Exactly! I think I could still make a nice sound on a smaller mouthpiece, which will enable me to play higher easier. I have no problems playing for hours on my trumpet in the school jazz band, and reach top notes so much easier and more securely, which frustrates me that I can't on cornet.
 
you shouldn't be looking to play 'high' at the expense of your sound. If you put enough air and support through ANY mouthpiece, all shapes and sizes, you will be able to play in the top register. Look at Roger Websters book, 'PPP' i think it's called. It's very good for this sort of thing.
 
What I would recommend looking at is a mouthpiece that is (1) comfortable and (2) enables you to do most things with the least amount of effort. The 'Bigger is Better' brigade might be shocked knowing that the likes of Sheona White plays (or did play) on the smallest Wick horn mouthpiece. Doesn't Derrick Kane use a smaller euph. mouthpiece as well (compared to others)? Sometimes it is correct practice that gives the best long term results. This is only my opinion, remember!

Good points though. Everyone is different - different mouthshapes, different dentistry, different ideas of what they want to sound like etc etc. It's a question of what works best for the individual. If a bigger mouthpiece rim or cup works better then great, if it's a smaller one then that's great too. Try out as many different mouthpiece combinations as you can to find out what works best for you.

Incidentally I use a Warburton 2FLX on my flugel and a Wick2BW on my cornet but that's just what feels comfortable and works for me - it's taken me years to realise it!
 

sale

Member
i was in exactly the same position. I changed from a 4b Denis wick to a Mccann Mouthpiece which is slightly bigger, i get a better sound out of it but for high notes i struggled up untill a few months ago when its all down to practice to be honest! I was told so sit down for 10 mins and play long low notes (the arben - pg.12 is good for this) and it works. i can now get the high notes and the sound. also i was told that as you get higher make you belly tighter that helps to - my teacher got me to put a belt around my belly so that i could feel myself getting tighter and pushing against the belt, i know it sounds daft but seriously it works. I wont mention the teachers name he was a little embarased about using his technique!lol sos mate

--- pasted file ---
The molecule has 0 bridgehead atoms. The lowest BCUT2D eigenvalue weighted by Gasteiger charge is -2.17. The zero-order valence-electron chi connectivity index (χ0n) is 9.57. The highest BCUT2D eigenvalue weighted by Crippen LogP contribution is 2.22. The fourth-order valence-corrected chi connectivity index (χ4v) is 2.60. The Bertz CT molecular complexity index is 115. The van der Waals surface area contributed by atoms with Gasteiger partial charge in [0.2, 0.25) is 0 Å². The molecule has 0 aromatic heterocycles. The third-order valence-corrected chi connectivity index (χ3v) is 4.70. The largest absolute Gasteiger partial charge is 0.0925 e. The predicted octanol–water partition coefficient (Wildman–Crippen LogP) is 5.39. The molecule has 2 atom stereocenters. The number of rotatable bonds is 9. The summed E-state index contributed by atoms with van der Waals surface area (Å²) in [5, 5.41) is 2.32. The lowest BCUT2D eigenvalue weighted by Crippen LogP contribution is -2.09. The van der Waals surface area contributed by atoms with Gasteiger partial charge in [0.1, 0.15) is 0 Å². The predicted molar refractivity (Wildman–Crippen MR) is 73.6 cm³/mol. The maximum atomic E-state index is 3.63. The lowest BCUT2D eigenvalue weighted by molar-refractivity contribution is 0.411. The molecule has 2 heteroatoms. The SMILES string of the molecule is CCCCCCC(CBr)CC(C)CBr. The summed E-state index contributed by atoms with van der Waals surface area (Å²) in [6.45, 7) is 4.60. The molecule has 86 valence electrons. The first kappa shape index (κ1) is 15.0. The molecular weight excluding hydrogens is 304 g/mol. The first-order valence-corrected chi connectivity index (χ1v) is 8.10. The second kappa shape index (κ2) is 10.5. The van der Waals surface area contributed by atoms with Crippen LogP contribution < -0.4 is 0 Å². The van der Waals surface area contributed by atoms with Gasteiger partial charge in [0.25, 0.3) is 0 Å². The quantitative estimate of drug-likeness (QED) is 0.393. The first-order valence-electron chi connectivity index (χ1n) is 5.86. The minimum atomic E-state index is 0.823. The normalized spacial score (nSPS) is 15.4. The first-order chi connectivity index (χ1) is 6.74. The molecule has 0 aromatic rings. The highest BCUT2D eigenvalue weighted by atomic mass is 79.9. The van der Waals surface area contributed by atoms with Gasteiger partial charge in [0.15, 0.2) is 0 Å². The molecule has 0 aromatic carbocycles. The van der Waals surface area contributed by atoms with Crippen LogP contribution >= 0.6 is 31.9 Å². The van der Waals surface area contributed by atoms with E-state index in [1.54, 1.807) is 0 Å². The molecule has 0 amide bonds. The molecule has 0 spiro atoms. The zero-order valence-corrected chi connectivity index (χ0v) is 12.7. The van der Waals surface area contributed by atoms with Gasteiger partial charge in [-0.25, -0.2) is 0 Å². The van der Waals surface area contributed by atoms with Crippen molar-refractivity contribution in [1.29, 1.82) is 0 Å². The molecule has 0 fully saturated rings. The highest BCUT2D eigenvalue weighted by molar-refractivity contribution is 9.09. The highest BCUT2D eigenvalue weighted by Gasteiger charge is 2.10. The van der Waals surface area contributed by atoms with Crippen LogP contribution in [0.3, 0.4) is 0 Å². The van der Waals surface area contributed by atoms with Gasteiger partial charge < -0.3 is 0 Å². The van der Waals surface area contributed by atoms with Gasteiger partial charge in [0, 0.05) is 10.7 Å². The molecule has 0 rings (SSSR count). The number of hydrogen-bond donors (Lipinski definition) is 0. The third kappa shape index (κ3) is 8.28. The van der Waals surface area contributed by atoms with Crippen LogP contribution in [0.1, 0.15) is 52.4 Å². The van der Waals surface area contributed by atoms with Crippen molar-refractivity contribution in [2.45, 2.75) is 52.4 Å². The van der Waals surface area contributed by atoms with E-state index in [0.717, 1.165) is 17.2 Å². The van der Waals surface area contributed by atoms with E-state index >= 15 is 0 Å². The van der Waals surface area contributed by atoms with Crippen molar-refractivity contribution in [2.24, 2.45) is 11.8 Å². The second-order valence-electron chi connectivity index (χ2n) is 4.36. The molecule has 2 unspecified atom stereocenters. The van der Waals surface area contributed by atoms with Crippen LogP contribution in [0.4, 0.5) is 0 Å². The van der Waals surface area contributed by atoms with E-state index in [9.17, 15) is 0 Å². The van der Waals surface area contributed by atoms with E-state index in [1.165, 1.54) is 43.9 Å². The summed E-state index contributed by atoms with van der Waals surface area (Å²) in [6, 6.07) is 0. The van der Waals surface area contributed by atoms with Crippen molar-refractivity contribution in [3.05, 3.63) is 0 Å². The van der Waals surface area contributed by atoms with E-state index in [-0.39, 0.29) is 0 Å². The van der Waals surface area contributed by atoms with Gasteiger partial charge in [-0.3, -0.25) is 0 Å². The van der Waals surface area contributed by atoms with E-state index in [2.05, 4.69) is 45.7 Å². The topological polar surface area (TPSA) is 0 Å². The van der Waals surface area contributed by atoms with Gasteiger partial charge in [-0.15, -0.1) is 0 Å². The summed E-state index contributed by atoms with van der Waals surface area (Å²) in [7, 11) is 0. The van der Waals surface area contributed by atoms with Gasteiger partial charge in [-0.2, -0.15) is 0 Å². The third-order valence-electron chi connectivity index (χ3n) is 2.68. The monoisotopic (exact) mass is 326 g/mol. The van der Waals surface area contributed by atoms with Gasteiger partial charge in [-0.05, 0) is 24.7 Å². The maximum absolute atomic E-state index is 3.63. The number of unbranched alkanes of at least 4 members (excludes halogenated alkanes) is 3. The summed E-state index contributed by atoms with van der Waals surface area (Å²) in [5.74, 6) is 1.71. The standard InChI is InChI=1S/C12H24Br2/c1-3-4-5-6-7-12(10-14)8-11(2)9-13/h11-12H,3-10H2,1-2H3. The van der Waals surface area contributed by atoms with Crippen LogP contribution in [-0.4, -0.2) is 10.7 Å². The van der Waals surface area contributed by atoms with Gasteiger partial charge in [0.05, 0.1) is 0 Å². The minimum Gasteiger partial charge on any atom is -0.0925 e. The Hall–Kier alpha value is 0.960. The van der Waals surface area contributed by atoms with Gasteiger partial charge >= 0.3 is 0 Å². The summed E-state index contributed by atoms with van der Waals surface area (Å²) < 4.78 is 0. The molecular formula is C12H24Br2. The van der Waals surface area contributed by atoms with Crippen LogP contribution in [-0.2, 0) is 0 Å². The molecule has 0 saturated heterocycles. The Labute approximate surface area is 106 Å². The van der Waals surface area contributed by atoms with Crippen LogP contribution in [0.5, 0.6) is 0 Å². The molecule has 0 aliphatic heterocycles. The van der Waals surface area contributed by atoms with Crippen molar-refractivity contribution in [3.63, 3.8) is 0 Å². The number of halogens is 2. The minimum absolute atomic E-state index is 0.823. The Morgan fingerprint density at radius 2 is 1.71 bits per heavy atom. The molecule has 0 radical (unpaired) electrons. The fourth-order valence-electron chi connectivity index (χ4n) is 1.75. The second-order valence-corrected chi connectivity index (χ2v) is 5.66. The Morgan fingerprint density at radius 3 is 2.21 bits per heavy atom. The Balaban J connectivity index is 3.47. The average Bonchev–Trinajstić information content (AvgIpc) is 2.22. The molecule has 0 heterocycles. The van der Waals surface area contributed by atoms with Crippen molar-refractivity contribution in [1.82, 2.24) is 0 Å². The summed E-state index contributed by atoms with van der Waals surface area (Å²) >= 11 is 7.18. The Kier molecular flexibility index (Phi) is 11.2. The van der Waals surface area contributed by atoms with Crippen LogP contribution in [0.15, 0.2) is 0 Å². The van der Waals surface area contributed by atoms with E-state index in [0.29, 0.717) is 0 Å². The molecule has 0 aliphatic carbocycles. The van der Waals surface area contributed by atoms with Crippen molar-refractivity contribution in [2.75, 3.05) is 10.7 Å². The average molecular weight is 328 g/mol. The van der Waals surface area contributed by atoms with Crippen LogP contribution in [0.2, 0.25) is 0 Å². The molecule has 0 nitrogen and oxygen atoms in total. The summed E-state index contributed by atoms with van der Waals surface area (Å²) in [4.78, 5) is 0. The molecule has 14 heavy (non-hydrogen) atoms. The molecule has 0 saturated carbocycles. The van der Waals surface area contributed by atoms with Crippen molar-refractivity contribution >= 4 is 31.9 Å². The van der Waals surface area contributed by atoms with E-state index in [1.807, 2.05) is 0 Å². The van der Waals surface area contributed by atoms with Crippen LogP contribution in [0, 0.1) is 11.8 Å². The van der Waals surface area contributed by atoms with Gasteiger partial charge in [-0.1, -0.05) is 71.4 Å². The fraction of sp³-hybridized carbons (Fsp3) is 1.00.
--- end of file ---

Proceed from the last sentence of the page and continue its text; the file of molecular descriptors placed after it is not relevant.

I personally know many people (including myself) that simply do not like the Denis Wick mouthpiece and it doesn't suit them well. Personally i could reach a good cornet sound even when changing to a no.3 and even a no.2.

Changing to a Yamaha mouthpiece 16E improved my playing and especially my sound no end, although it was in fact easier to play high notes on that one compared to the DW.

Now, I'm happy with the new "David King" version of that standard Yamaha mouthpiece, but if that's to hard for you to play, I can strongly recommend the 16E or even the 14E.

Many people have reached good results by swapping mouthpiece, so it is definitely not a bad idea to find a mouthpiece you really like, although I agree with other people herein the point out that there are many factors that have an influence on your playing (breathing, and so on)...
 

Leyfy

Active Member
Well, I finally bought a new mouthpiece:

A Denis Wick 5b.

First impressions are that its more in tune on the higher register than the yamaha mouthpiece I was using.

We shall see how I get on at band tonight!
 
Well, I finally bought a new mouthpiece:

A Denis Wick 5b.

First impressions are that its more in tune on the higher register than the yamaha mouthpiece I was using.

We shall see how I get on at band tonight!

But will it be in tune with the rest of us, or at least some of us lol!
Only joking Kimmi. :biggrin:
 

Product tMP members are discussing

Top